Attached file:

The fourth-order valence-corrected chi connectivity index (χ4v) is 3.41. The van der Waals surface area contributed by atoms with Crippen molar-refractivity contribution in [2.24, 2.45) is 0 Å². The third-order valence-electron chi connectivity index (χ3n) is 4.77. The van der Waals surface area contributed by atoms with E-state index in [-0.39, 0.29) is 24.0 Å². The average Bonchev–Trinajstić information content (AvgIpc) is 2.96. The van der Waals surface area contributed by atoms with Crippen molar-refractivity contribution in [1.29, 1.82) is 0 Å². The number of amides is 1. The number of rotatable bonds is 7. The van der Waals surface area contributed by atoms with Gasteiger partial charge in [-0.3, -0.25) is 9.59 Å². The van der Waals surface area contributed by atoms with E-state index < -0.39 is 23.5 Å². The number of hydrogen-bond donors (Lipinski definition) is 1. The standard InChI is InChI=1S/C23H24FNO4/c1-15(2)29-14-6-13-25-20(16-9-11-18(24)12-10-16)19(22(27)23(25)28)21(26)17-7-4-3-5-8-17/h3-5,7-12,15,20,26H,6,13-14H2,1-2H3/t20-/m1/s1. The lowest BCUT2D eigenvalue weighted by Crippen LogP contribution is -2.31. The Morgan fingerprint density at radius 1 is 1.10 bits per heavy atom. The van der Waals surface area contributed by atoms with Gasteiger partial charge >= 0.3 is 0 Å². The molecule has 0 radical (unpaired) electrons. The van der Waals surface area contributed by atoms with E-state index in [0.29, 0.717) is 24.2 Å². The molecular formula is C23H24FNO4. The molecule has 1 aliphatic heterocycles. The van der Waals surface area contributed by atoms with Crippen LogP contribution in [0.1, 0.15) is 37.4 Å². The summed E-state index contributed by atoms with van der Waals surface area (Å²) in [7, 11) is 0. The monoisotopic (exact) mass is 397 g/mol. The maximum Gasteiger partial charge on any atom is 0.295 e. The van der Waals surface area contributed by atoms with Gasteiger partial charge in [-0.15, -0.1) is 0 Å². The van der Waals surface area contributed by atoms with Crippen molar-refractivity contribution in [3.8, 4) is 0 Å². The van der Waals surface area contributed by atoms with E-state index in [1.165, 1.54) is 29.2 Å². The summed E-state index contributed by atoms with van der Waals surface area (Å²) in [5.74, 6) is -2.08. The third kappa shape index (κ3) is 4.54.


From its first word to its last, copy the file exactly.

The fourth-order valence-corrected chi connectivity index (χ4v) is 3.41. The van der Waals surface area contributed by atoms with Crippen molar-refractivity contribution in [2.24, 2.45) is 0 Å². The third-order valence-electron chi connectivity index (χ3n) is 4.77. The van der Waals surface area contributed by atoms with E-state index in [-0.39, 0.29) is 24.0 Å². The average Bonchev–Trinajstić information content (AvgIpc) is 2.96. The van der Waals surface area contributed by atoms with Crippen molar-refractivity contribution in [1.29, 1.82) is 0 Å². The number of amides is 1. The number of rotatable bonds is 7. The van der Waals surface area contributed by atoms with Gasteiger partial charge in [-0.3, -0.25) is 9.59 Å². The van der Waals surface area contributed by atoms with E-state index < -0.39 is 23.5 Å². The number of hydrogen-bond donors (Lipinski definition) is 1. The standard InChI is InChI=1S/C23H24FNO4/c1-15(2)29-14-6-13-25-20(16-9-11-18(24)12-10-16)19(22(27)23(25)28)21(26)17-7-4-3-5-8-17/h3-5,7-12,15,20,26H,6,13-14H2,1-2H3/t20-/m1/s1. The lowest BCUT2D eigenvalue weighted by Crippen LogP contribution is -2.31. The Morgan fingerprint density at radius 1 is 1.10 bits per heavy atom. The van der Waals surface area contributed by atoms with Gasteiger partial charge >= 0.3 is 0 Å². The molecule has 0 radical (unpaired) electrons. The van der Waals surface area contributed by atoms with E-state index in [0.29, 0.717) is 24.2 Å². The molecular formula is C23H24FNO4. The molecule has 1 aliphatic heterocycles. The van der Waals surface area contributed by atoms with Crippen LogP contribution in [0.1, 0.15) is 37.4 Å². The summed E-state index contributed by atoms with van der Waals surface area (Å²) in [7, 11) is 0. The monoisotopic (exact) mass is 397 g/mol. The maximum Gasteiger partial charge on any atom is 0.295 e. The van der Waals surface area contributed by atoms with Gasteiger partial charge in [-0.15, -0.1) is 0 Å². The van der Waals surface area contributed by atoms with Crippen molar-refractivity contribution in [3.8, 4) is 0 Å². The van der Waals surface area contributed by atoms with E-state index in [1.165, 1.54) is 29.2 Å². The summed E-state index contributed by atoms with van der Waals surface area (Å²) in [5.74, 6) is -2.08. The third kappa shape index (κ3) is 4.54.